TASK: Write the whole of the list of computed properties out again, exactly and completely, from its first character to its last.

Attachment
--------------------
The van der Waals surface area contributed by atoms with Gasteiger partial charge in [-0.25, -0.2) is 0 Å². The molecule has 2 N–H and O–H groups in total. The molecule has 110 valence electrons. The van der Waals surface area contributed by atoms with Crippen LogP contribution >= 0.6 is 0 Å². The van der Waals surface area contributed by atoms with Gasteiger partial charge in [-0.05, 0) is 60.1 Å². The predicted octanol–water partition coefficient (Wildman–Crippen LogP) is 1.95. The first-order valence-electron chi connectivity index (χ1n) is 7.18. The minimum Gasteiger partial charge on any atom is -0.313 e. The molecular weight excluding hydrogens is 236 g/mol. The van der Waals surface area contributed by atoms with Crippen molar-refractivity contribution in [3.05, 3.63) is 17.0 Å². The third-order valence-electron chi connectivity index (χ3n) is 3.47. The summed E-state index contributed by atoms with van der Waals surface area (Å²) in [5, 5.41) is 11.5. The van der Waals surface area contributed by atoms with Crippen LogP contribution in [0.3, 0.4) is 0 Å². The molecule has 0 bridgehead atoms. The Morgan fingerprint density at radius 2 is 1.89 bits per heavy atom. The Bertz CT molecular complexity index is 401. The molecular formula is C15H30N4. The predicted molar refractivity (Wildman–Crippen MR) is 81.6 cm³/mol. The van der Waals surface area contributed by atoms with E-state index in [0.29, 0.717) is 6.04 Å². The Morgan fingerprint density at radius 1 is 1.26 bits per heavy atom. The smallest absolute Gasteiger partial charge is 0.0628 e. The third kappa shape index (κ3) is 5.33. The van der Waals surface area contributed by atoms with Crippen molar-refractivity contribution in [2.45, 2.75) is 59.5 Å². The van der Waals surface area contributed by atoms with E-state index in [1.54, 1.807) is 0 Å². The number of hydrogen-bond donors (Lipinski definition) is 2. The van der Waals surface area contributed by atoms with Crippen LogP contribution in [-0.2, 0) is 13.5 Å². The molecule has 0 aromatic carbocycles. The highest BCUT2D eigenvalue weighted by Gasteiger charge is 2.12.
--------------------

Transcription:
The van der Waals surface area contributed by atoms with Gasteiger partial charge in [-0.25, -0.2) is 0 Å². The molecule has 2 N–H and O–H groups in total. The molecule has 110 valence electrons. The van der Waals surface area contributed by atoms with Crippen LogP contribution >= 0.6 is 0 Å². The van der Waals surface area contributed by atoms with Gasteiger partial charge in [-0.05, 0) is 60.1 Å². The predicted octanol–water partition coefficient (Wildman–Crippen LogP) is 1.95. The first-order valence-electron chi connectivity index (χ1n) is 7.18. The minimum Gasteiger partial charge on any atom is -0.313 e. The molecular weight excluding hydrogens is 236 g/mol. The van der Waals surface area contributed by atoms with Crippen molar-refractivity contribution in [3.05, 3.63) is 17.0 Å². The third-order valence-electron chi connectivity index (χ3n) is 3.47. The summed E-state index contributed by atoms with van der Waals surface area (Å²) in [5, 5.41) is 11.5. The van der Waals surface area contributed by atoms with Crippen LogP contribution in [0.3, 0.4) is 0 Å². The molecule has 0 bridgehead atoms. The Morgan fingerprint density at radius 2 is 1.89 bits per heavy atom. The Bertz CT molecular complexity index is 401. The molecular formula is C15H30N4. The predicted molar refractivity (Wildman–Crippen MR) is 81.6 cm³/mol. The van der Waals surface area contributed by atoms with E-state index in [0.29, 0.717) is 6.04 Å². The Morgan fingerprint density at radius 1 is 1.26 bits per heavy atom. The smallest absolute Gasteiger partial charge is 0.0628 e. The third kappa shape index (κ3) is 5.33. The van der Waals surface area contributed by atoms with Crippen molar-refractivity contribution in [2.45, 2.75) is 59.5 Å². The van der Waals surface area contributed by atoms with E-state index in [1.54, 1.807) is 0 Å². The number of hydrogen-bond donors (Lipinski definition) is 2. The van der Waals surface area contributed by atoms with Crippen LogP contribution in [-0.2, 0) is 13.5 Å². The molecule has 0 aromatic carbocycles. The highest BCUT2D eigenvalue weighted by Gasteiger charge is 2.12.